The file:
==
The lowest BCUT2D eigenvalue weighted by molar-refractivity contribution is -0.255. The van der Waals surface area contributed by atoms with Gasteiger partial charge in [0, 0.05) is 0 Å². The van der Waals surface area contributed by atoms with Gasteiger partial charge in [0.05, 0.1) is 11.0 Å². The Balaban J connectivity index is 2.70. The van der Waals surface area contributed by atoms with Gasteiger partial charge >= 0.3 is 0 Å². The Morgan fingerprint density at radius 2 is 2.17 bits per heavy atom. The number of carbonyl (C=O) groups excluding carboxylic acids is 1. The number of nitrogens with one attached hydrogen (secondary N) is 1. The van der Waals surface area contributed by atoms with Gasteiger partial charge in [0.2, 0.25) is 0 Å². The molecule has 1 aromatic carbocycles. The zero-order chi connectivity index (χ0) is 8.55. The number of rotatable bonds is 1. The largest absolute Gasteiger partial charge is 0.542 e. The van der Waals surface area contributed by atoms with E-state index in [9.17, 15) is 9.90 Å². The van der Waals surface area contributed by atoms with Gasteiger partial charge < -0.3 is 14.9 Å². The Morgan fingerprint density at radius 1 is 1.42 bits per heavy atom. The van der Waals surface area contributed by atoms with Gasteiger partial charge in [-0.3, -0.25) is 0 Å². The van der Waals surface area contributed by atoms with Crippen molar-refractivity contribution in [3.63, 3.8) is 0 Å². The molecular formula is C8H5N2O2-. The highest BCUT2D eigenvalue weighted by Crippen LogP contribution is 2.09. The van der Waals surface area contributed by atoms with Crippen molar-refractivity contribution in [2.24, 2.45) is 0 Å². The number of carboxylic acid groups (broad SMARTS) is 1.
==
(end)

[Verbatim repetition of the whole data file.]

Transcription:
The lowest BCUT2D eigenvalue weighted by molar-refractivity contribution is -0.255. The van der Waals surface area contributed by atoms with Gasteiger partial charge in [0, 0.05) is 0 Å². The van der Waals surface area contributed by atoms with Gasteiger partial charge in [0.05, 0.1) is 11.0 Å². The Balaban J connectivity index is 2.70. The van der Waals surface area contributed by atoms with Gasteiger partial charge >= 0.3 is 0 Å². The Morgan fingerprint density at radius 2 is 2.17 bits per heavy atom. The number of carbonyl (C=O) groups excluding carboxylic acids is 1. The number of nitrogens with one attached hydrogen (secondary N) is 1. The van der Waals surface area contributed by atoms with Gasteiger partial charge in [0.2, 0.25) is 0 Å². The molecule has 1 aromatic carbocycles. The zero-order chi connectivity index (χ0) is 8.55. The number of rotatable bonds is 1. The largest absolute Gasteiger partial charge is 0.542 e. The van der Waals surface area contributed by atoms with E-state index in [9.17, 15) is 9.90 Å². The van der Waals surface area contributed by atoms with Gasteiger partial charge < -0.3 is 14.9 Å². The Morgan fingerprint density at radius 1 is 1.42 bits per heavy atom. The van der Waals surface area contributed by atoms with Gasteiger partial charge in [-0.3, -0.25) is 0 Å². The van der Waals surface area contributed by atoms with Crippen molar-refractivity contribution in [3.63, 3.8) is 0 Å². The molecular formula is C8H5N2O2-. The highest BCUT2D eigenvalue weighted by Crippen LogP contribution is 2.09. The van der Waals surface area contributed by atoms with Crippen molar-refractivity contribution in [2.24, 2.45) is 0 Å². The number of carboxylic acid groups (broad SMARTS) is 1.